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Fundamentals of Speech Synthesis

From the communication engineer's point of view, there are two fundamental principles of human speech synthesis. The first is that speech is a message, which, in its initial expression from the body, is represented by a group of muscular vibrations-a multiplicity of telegraph signals functionally similar to the muscular vibrations of the finger in keying the simplest type of telegraph on-off signals. The second principle is that these -multiple telegraphed signals- are made audible to the ear by modulating a set of carrier-frequency components in the audible part of the spectrum. Such components range from an inflected, buzz-like tone for voiced sounds to a hiss-like noise for unvoiced sounds, including whispers. The Vocoder was an early development of apparatus exploiting both of these basic characteristics of speech-the telegraph nature in the analyzer and the carrier nature in the synthesizer. If advantage is taken of the telegraph nature of speech, a large reduction can be effected in the frequency band required for transmission. Where long, expensive lines are concerned, economic benefit to the telephone user may accrue from such a reduction in bandwidth. The ultimate in thus telegraphizing speech for transmission would be obtained in a system able to recognize phonetic elements and then transmit them by narrowband telegraph methods. Rudimentary experiments along these lines have been performed, using -Audrey,- the automatic digit recognizer, to recognize the individual phonetic units of the sending end, and using a Vocoder at the receiving end for the purpose of synthesizing somewhat standardized speech from the telegraph-like currents transmitted from the sending end. Other basic speech analyzer-synthesizer devices experimented with at the Bell Telephone Laboratories over the years are briefly reviewed; these devices include the Vocoder, the sound spectrograph, the visible-speech translator and synthesizer, the electrical vocal tract, and the improved Vocoder.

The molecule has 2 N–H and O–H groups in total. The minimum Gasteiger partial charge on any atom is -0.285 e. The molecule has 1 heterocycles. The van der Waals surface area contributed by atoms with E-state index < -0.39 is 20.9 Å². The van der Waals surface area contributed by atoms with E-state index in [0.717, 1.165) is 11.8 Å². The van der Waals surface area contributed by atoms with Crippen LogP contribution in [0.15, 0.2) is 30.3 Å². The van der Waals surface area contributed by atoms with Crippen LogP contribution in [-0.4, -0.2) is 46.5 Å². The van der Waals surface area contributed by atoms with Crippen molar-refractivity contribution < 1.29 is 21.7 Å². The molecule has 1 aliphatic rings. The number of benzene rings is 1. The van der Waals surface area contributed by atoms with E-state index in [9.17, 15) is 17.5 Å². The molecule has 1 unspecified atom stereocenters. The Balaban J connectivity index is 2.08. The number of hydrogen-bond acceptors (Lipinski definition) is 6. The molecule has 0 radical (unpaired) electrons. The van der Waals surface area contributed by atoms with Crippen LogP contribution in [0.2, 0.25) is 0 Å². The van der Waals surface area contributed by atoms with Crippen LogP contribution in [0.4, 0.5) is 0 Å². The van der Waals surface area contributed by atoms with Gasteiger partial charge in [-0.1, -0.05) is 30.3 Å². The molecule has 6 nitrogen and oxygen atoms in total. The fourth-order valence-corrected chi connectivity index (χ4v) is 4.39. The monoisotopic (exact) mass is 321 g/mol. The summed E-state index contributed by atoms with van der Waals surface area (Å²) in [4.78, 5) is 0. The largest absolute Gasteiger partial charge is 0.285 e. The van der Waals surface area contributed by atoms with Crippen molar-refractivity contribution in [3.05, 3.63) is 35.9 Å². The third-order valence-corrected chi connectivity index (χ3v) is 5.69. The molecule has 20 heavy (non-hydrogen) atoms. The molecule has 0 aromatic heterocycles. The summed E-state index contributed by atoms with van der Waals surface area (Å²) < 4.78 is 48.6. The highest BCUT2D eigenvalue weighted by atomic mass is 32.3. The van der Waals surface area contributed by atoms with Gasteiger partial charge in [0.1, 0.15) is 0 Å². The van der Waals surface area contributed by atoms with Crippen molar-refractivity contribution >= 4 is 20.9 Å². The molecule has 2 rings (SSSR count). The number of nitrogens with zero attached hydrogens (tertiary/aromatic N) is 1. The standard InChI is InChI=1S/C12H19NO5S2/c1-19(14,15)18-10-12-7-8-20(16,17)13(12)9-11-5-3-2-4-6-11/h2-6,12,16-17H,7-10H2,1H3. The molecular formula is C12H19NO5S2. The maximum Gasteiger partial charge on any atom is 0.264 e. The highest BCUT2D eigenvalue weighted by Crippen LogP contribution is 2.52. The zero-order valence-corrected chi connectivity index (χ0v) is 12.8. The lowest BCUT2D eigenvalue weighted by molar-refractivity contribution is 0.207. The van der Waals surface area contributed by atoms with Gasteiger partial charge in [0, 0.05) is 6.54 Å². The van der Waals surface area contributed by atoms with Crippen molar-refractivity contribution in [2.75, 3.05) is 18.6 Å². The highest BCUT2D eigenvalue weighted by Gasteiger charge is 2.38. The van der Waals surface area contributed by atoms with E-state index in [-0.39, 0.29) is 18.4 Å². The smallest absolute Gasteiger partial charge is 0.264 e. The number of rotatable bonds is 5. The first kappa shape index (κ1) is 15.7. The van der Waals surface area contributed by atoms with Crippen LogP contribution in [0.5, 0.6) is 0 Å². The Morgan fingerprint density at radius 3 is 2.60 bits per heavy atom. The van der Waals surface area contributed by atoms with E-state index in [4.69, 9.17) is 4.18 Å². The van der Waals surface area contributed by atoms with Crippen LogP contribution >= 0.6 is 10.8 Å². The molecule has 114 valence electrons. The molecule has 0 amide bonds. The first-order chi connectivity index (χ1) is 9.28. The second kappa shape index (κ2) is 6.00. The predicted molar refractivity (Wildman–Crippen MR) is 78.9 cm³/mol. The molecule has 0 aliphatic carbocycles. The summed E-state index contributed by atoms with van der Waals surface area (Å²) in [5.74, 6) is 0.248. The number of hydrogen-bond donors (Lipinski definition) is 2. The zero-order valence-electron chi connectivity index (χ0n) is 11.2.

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JAES Volume 3 Issue 4 pp. 170-185; October 1955
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